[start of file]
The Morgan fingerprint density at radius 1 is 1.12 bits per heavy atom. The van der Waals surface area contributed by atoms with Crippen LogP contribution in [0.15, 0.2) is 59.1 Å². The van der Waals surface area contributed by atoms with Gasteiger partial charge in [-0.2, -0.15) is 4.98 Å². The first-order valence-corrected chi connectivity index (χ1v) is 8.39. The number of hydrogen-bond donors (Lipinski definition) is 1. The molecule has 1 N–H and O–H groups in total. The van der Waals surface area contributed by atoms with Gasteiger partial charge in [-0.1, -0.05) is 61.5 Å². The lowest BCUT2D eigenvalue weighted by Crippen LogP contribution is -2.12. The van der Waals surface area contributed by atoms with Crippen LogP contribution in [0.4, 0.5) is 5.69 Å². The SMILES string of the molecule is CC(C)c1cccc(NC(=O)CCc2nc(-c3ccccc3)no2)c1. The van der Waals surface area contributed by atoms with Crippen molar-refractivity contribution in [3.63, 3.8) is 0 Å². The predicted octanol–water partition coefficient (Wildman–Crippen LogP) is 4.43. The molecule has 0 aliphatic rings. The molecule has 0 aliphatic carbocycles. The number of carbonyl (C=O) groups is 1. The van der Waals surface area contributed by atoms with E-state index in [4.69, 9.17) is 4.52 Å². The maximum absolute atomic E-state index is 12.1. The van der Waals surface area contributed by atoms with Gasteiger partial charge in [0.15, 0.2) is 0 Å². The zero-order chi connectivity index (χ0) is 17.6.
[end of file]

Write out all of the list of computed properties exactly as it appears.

The Morgan fingerprint density at radius 1 is 1.12 bits per heavy atom. The van der Waals surface area contributed by atoms with Crippen LogP contribution in [0.15, 0.2) is 59.1 Å². The van der Waals surface area contributed by atoms with Gasteiger partial charge in [-0.2, -0.15) is 4.98 Å². The first-order valence-corrected chi connectivity index (χ1v) is 8.39. The number of hydrogen-bond donors (Lipinski definition) is 1. The molecule has 1 N–H and O–H groups in total. The van der Waals surface area contributed by atoms with Gasteiger partial charge in [-0.1, -0.05) is 61.5 Å². The lowest BCUT2D eigenvalue weighted by Crippen LogP contribution is -2.12. The van der Waals surface area contributed by atoms with Crippen LogP contribution in [0.4, 0.5) is 5.69 Å². The SMILES string of the molecule is CC(C)c1cccc(NC(=O)CCc2nc(-c3ccccc3)no2)c1. The van der Waals surface area contributed by atoms with Crippen molar-refractivity contribution in [3.63, 3.8) is 0 Å². The predicted octanol–water partition coefficient (Wildman–Crippen LogP) is 4.43. The molecule has 0 aliphatic rings. The molecule has 0 aliphatic carbocycles. The number of carbonyl (C=O) groups is 1. The van der Waals surface area contributed by atoms with E-state index in [4.69, 9.17) is 4.52 Å². The maximum absolute atomic E-state index is 12.1. The van der Waals surface area contributed by atoms with Gasteiger partial charge in [0.15, 0.2) is 0 Å². The zero-order chi connectivity index (χ0) is 17.6.